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Attleboro River Rats Make a Difference

The 5th Annual River Clean-Up grew this year to include sections of the city from Wall to Lamb Streets.

Despite the cool morning temperatures and frequent drizzling rain, volunteers still came out in support of Attleboro's annual clean up effort of the Ten Mile River and its surrounding area.

Approximately 40 volunteers including five young children, equipped with buckets and trash bags, participated in the cleanup, Attleboro Conservation Agent Lee Fuller said. “With better weather we would have had a few more people."

In years past the clean up has been mostly on the area near the start of Ten Mile River, but this year the goal is to continue along the river and reach to Lamb Street, a total distance of 1.5 miles.

The repeated efforts on the beginning section of the river have resulted in that area being cleaner than in years past and easier to clean since the previous efforts have removed brush and made the banks less overgrown.

“It’s become easier and gives us the opportunity to work on a larger area,” said Mayor Kevin Dumas, who was among the volunteers armed with trash bags, rakes and gloves.

“It’s a lot cleaner than I imagined,” said Rebecca Beard, a nearby resident who was volunteering for the first time this year.

Much of the trash included things such as bottles and wrappers, but there were also larger items, such as tires, barrels, old Christmas trees, an old bike and scraps of metal that show signs that people are using the river for dumping.

“In years past we’ve found everything in there, including a kitchen sink,” Fuller. said.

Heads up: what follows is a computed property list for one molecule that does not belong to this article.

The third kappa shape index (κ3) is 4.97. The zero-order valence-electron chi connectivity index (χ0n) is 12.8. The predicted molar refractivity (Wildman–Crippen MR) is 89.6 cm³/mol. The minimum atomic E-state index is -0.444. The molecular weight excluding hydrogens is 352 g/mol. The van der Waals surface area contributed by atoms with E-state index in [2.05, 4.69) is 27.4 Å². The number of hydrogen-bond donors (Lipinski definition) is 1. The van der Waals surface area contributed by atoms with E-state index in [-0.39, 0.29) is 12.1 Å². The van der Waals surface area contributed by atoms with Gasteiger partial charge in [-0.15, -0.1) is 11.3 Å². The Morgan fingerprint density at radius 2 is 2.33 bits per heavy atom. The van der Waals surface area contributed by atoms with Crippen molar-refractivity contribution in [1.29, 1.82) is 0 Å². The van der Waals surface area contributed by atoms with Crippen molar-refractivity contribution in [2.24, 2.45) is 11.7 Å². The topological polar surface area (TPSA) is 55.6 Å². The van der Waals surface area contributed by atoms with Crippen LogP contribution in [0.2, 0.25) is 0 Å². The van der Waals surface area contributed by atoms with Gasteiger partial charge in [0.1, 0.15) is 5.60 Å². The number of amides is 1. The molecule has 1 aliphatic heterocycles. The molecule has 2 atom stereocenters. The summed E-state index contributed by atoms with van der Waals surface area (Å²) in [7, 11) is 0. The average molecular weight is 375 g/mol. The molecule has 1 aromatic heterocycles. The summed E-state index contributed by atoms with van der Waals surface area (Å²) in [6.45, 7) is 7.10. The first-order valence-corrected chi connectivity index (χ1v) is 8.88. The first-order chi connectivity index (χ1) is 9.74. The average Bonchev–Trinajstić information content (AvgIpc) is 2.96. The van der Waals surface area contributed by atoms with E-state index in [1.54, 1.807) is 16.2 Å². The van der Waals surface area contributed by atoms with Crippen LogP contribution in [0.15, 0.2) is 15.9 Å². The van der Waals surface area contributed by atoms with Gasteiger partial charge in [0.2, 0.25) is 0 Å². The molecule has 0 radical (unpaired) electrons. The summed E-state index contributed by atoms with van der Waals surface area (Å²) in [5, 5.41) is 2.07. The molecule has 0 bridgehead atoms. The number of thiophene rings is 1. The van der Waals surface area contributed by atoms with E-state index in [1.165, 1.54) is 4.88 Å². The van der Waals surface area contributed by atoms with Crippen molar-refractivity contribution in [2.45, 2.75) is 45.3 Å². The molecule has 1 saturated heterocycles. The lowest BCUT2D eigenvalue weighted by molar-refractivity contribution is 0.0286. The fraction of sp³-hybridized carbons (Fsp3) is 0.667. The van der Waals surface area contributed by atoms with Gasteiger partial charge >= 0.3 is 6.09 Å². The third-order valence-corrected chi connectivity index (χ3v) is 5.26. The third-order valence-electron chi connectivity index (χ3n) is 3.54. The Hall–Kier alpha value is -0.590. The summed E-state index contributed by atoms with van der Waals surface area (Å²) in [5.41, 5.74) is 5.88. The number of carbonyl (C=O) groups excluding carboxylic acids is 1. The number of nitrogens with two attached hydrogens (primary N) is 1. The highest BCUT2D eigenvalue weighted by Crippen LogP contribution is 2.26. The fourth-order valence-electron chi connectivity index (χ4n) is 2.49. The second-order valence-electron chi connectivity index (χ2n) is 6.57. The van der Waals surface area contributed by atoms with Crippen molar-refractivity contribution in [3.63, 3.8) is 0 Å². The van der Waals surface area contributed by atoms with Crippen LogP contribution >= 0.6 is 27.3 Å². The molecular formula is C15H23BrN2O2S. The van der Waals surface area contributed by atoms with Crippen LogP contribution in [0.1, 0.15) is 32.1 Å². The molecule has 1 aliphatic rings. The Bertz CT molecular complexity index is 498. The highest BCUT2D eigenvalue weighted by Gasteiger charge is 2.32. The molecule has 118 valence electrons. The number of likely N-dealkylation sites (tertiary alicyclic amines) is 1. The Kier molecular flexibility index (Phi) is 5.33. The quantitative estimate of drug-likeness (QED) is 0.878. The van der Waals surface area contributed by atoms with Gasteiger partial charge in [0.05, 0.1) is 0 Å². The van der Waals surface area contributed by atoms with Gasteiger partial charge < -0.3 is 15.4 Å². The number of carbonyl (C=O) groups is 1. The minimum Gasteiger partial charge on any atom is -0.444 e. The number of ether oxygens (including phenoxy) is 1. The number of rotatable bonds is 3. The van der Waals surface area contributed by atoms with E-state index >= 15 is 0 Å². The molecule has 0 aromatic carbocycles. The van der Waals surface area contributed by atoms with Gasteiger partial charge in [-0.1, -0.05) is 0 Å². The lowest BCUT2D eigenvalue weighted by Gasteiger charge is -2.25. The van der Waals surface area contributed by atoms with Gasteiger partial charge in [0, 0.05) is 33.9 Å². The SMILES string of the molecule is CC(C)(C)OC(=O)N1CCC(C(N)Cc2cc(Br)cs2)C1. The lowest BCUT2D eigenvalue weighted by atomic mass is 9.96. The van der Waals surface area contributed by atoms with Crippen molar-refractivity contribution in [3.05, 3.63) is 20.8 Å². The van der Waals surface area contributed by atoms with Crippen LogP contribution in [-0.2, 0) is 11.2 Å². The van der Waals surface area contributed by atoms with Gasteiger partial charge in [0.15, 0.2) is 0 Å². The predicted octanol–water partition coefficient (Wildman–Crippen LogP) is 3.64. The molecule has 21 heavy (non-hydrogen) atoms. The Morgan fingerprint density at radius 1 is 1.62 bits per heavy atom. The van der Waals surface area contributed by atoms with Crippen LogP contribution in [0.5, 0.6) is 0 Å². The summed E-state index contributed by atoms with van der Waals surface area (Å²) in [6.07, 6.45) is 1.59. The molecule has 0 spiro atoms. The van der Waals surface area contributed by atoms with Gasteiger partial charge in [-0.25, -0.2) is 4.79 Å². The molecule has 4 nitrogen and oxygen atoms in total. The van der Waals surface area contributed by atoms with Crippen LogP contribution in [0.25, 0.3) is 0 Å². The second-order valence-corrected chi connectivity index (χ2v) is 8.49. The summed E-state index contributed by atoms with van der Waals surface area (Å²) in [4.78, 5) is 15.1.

Further down the river volunteers wearing waders and overalls were pulling trash out of the riverbed and finding tires, buckets, and even car mats resting on the bottom.

“It’s a lack of respect for public property and the surrounding areas,” Dumas said of the littering and dumping.

Fuller says the city tries to reduce the occurrences through fines, notices and by generally encouraging recycling and proper disposal. He also hopes that people will see the effort from the volunteers and think twice before just tossing something on the ground.

“Everyone has to do their little part," Jay DiLisio, a resident and current candidate for City Council. "You have 30 or 40 people here for three hours you have a 120 hours." 

One of the people doing their part was Wayne Reay, who was there as part of college assignment, but had previously done similar community service projects while stationed on active duty in the Air Force.

 "It’s fun and you meet a lot of great people,” Reay said. 

Councilman Bill Bergevine agreed with Reay’s sentiment saying “It’s not only the right thing to do, but its fun too.”

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